Life Inspired For Thailand Foundation (LIFT)

The right to title change

And other problems still faced by society's transgender people

What is it like to be a transgender person in Thailand, a nation that seems to be friendly to the LGBTI population? Each person would probably reply differently depending on personal experiences they’ve had navigating their daily lives. But there remains a common theme of discrimination and prejudice — found both at a personal and legal level — that all of them face regardless of where or who they are in this society.

This month, the movement for transgender legal recognition took a leap forward when a group of transgender women led by Jakkaphong Jakrajutatip, CEO of JKN Global Media, introduced their newly-founded Life Inspired For Transsexuals (Lift) Foundation to advocate for an inclusive society free of gender-based barriers and to support legal gender recognition of transgender people. Representatives of the group visited parliament last Thursday to push for a bill that would allow transgender people to change their title after they undergo sex reassignment surgery (SRS).

Society is somewhat against the idea, with illogical reasoning to back their argument. Some fear criminals would take advantage of the law to change themselves and avoid paying for their crimes. They somehow fail to acknowledge that, if this were the case, it’s way easier and more sensible to change one’s name and get the surgery done to their face, not genitals. Others fear transgender women will take this opportunity to fool men into marrying them. A lot of the ideas are born from stigma, as well as the lack of understanding on the lengthy process of SRS, which takes both counselling with psychologists and medical professionals for hormone replacement therapy and surgery. It is certainly not something that can be achieved overnight, and unfortunately not by everyone due to financial and health limitations.

These limitations also raised concerns that pushing for title change only after undergoing SRS can be problematic for many who can’t afford it for various reasons. Does physical appearance trump how a person identifies themselves? Also, with no legal recognition or title change allowed, Thai transgender people continue to face problems in different areas from receiving healthcare to travelling abroad.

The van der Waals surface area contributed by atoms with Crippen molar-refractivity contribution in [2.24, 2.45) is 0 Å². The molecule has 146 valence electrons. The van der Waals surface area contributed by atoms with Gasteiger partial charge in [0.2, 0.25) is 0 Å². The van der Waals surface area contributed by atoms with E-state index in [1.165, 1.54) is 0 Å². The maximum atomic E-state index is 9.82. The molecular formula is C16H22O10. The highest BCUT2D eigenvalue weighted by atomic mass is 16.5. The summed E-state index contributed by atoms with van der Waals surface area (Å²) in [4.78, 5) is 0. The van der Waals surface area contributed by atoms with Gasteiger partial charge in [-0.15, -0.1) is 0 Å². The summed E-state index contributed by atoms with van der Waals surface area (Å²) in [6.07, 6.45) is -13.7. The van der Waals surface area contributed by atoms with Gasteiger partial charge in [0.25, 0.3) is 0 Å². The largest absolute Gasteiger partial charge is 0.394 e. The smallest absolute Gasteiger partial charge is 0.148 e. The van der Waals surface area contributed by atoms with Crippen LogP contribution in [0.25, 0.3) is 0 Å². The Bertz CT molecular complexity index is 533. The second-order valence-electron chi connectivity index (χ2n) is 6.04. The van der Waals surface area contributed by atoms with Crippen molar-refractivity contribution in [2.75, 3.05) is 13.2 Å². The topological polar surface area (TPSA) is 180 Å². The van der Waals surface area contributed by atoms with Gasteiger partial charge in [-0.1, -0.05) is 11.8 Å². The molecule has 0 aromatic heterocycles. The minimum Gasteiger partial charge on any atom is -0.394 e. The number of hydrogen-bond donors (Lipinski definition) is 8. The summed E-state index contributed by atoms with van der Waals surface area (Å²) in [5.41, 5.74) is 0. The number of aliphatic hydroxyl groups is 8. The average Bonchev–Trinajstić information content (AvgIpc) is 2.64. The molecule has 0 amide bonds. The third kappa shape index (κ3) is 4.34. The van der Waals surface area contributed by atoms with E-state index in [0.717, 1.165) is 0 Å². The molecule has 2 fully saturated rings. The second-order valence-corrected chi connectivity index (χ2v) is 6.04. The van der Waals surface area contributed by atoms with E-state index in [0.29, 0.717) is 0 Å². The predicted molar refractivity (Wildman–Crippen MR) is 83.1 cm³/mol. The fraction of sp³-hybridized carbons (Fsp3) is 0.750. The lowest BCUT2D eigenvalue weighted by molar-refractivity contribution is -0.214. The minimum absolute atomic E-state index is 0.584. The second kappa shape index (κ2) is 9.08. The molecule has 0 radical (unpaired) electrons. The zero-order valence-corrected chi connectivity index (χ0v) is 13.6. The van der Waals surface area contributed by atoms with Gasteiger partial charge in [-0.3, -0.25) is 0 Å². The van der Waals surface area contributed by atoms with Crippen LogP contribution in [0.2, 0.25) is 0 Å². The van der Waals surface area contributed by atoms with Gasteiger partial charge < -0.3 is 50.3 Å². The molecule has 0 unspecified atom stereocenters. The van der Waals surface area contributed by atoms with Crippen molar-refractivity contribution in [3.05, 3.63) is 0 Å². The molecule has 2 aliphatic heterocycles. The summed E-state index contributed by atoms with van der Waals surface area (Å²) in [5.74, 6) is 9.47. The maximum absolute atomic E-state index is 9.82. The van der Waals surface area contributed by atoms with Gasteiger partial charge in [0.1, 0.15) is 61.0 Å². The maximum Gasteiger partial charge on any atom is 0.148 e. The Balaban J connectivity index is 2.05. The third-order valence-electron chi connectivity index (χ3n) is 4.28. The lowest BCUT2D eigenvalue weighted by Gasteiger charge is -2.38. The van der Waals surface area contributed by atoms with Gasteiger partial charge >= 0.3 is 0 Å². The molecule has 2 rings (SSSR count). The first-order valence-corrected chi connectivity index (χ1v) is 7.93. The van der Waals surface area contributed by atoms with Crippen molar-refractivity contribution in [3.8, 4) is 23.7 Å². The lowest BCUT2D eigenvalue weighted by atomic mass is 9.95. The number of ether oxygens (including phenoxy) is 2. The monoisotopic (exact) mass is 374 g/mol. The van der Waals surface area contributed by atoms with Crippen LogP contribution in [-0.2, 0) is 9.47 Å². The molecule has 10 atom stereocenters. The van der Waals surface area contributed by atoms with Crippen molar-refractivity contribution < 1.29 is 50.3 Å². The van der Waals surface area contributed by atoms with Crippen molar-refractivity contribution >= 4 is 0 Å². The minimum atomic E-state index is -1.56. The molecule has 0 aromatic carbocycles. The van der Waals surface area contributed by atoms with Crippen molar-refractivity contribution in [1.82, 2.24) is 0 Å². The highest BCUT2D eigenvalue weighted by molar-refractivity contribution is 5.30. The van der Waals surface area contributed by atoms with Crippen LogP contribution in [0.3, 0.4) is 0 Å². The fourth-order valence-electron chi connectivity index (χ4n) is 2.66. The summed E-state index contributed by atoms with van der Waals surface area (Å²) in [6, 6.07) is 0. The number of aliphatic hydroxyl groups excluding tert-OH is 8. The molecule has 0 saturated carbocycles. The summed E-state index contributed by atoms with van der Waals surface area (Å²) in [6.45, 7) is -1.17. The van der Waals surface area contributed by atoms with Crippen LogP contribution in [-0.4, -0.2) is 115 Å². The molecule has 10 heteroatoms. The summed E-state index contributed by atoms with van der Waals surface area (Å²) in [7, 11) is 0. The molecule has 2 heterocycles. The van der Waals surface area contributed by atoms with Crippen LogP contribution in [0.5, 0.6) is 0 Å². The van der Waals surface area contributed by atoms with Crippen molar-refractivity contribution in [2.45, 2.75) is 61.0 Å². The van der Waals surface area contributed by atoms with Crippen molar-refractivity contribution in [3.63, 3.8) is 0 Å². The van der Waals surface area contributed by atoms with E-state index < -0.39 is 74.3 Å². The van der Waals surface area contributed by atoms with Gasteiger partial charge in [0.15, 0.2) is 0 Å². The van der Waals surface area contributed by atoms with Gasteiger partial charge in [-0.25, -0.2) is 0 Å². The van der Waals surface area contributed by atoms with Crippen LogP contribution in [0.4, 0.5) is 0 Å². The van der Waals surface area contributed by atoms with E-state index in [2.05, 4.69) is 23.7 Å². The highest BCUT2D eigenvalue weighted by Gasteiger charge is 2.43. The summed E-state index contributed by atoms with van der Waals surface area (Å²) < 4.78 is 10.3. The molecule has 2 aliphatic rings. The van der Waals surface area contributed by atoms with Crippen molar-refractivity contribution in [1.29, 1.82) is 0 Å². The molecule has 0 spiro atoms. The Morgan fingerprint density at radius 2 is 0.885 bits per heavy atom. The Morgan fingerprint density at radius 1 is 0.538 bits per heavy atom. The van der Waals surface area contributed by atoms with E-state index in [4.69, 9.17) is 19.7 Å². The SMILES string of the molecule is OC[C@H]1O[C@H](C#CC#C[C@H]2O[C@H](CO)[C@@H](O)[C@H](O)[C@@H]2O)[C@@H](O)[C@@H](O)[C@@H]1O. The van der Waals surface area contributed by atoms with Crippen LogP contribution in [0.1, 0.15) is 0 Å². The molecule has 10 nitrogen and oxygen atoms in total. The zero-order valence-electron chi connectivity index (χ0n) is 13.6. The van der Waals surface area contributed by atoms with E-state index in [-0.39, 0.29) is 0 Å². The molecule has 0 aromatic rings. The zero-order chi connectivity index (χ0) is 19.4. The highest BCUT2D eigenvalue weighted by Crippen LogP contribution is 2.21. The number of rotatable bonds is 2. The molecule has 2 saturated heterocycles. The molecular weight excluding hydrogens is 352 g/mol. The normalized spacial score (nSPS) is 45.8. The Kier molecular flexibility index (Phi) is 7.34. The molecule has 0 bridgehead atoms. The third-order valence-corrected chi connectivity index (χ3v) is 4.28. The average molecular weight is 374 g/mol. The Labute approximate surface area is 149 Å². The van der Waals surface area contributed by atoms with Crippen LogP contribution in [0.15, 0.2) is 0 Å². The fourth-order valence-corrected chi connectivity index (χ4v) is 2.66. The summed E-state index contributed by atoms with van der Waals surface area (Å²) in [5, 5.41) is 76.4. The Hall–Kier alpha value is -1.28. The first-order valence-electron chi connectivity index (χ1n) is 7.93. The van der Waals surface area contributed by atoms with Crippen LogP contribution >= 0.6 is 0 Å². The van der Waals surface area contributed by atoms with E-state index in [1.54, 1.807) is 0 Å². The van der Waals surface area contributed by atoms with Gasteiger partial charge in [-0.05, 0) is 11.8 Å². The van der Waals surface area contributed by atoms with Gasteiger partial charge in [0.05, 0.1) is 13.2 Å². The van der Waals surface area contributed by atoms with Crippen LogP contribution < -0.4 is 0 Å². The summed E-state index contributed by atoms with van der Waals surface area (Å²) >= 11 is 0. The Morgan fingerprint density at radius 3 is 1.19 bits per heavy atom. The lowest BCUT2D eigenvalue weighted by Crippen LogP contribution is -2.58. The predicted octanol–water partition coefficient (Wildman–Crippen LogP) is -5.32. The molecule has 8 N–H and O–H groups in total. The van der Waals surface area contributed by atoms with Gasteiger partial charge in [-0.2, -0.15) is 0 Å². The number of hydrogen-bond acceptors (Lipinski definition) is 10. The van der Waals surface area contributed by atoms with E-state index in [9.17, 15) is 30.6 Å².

On top of legal challenges, transgender people continue to face other obstacles in society. A transgender teaching assistant at a school in Buri Ram province was treated unfairly by a school executive because she dressed in women’s clothes. The school’s executive gave her a notice to not dress that way and also gave her low evaluation scores, which could affect her career and lead to her being fired. She recently sought the help of LGBTI activists who then reported this discrimination to the National Human Rights Commission of Thailand (NHRC).

There is currently no standard in place when it comes to the treatment of transgender teachers. While some schools welcome them and allow them to dress to the gender they identify with, others are less open, as in this case.

In another case, activist Sirisak Chaited (who also took part in the transgender teacher case) led civil-society organisations to the NHRC to address the rights of transgender inmates. It is reported that there are over 4,000 transgender inmates within Thai correctional facilities. They lack access to hormone-replacement therapy as it is perceived as cosmetic rather than health-related, and thus deemed an unnecessary privilege. Some inmates who are transgender women are held inside men’s facilities, and vice versa, while others, shockingly, may end up in solitary confinement.

The activist called for treatment and policy regarding transgender inmates to go in accordance with human-rights principles, and that all personnel within the Department of Corrections should undergo training to understand more about sexuality. Inmates should also get to have a say in their healthcare solutions while doing their time.

These issues are just the tip of the iceberg. The road to equality is still a long one.

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Credits: BangkokPost